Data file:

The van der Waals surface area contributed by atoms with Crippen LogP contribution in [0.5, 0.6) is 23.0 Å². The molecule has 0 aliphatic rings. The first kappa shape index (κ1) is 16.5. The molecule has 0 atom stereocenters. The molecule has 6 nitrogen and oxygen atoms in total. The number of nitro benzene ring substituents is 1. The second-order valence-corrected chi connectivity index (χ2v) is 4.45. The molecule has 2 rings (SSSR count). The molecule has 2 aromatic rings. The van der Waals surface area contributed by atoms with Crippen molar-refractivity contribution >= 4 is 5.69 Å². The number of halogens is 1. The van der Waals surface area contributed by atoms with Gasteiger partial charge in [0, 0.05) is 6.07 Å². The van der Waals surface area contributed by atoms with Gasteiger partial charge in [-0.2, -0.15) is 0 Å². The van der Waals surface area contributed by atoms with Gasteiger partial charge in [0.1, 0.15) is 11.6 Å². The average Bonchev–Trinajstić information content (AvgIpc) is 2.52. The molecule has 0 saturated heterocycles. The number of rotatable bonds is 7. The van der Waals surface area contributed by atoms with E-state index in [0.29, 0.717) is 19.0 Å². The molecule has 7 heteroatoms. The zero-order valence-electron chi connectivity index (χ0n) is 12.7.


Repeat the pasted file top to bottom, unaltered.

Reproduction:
The van der Waals surface area contributed by atoms with Crippen LogP contribution in [0.5, 0.6) is 23.0 Å². The molecule has 0 aliphatic rings. The first kappa shape index (κ1) is 16.5. The molecule has 0 atom stereocenters. The molecule has 6 nitrogen and oxygen atoms in total. The number of nitro benzene ring substituents is 1. The second-order valence-corrected chi connectivity index (χ2v) is 4.45. The molecule has 2 rings (SSSR count). The molecule has 2 aromatic rings. The van der Waals surface area contributed by atoms with Crippen molar-refractivity contribution >= 4 is 5.69 Å². The number of halogens is 1. The van der Waals surface area contributed by atoms with Gasteiger partial charge in [0, 0.05) is 6.07 Å². The van der Waals surface area contributed by atoms with Gasteiger partial charge in [-0.2, -0.15) is 0 Å². The van der Waals surface area contributed by atoms with Gasteiger partial charge in [0.1, 0.15) is 11.6 Å². The average Bonchev–Trinajstić information content (AvgIpc) is 2.52. The molecule has 0 saturated heterocycles. The number of rotatable bonds is 7. The van der Waals surface area contributed by atoms with E-state index in [0.29, 0.717) is 19.0 Å². The molecule has 7 heteroatoms. The zero-order valence-electron chi connectivity index (χ0n) is 12.7.